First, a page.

Walmart founder Sam Walton named his first store Walton's Five and Dime. The name changed due to a lease of a previous franchise expiring.
Walmart (first era)
Sam Walton named his new stores Walmart. The Walmart name was presented in just about any front/style available to the printer.
Wal-Mart Discount City
1968–1970 (primary), 1970-1973 (secondary)
1970–1973 (primary), 1973-1975 (secondary)
Though this logo had been used as early as 1964 on storefronts, it didn't become the standard corporate logo until 1975 (later to be tweaked two years later). It was first used in print as the corporate logo on November 24, 1975.
In mid-1977, the hyphen was largely modified.
First seen as a rarely-used alternate logo in print toward the middle of 1981, this became used in parts of the Southeast where Wal-Mart had taken over Kuhn's Big K discount stores, under the interim name Wal-Mart Big K. At the time, W-M used Antique Olive Bold in much of its advertising copy, so instead of augmenting their pre-existing slab serif logo, they created a new one with the words "WAL-MART" and "BIG K" stacked atop each other. This logo was first used in print on August 5, 1981. It was only until October that the "WAL-MART" portion of the logo began being used alongside the 1977 logo, and by the beginning of 1982, it had entirely replaced it in marketing. This logo was reused in Canada in 1994, but was colored blue to match its American counterpart, until it switched to its usual logo in 2001.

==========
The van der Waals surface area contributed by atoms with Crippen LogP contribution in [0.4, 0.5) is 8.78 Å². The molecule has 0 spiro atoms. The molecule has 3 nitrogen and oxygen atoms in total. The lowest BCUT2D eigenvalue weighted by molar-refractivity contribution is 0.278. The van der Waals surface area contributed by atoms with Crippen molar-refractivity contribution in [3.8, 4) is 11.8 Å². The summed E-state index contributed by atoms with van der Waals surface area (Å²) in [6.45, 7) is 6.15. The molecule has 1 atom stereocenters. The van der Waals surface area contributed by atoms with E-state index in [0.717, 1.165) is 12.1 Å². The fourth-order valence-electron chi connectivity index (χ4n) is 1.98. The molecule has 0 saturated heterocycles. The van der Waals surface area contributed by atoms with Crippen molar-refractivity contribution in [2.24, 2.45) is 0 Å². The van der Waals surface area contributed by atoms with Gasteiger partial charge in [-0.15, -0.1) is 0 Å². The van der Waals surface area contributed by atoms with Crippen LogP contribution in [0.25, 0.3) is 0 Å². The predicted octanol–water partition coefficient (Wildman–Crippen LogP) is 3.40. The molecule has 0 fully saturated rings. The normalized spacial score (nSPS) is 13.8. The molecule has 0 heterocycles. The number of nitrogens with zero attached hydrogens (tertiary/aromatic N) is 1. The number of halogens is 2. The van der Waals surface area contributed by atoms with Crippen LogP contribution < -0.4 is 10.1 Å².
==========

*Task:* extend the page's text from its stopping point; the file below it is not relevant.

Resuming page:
In 1992, Wal-Mart changed the logo's color to blue and replaced the hyphen with a star. This logo was first seen used on June 24, 1992, however in some print advertisements the 1981 logo was retained up until 1993. The yellow 'spark' was introduced in September 2007 on some semi-trucks and the company's website, as well as the slogan and light blue color; however, the new wordmark was not introduced until a year later.
On June 29, 2008, Walmart announced that it would drop the hyphen from its name, and unveiled a new logo designed by Lippincott, which began use in the United States during the fall of 2008. The new logo incorporated the "spark" symbol that had been used on the company's website and on its semi-trucks since September 2007, and changed the wordmark to a new font named Bogle, which set only the "W" in uppercase and the rest in lowercase for the first time.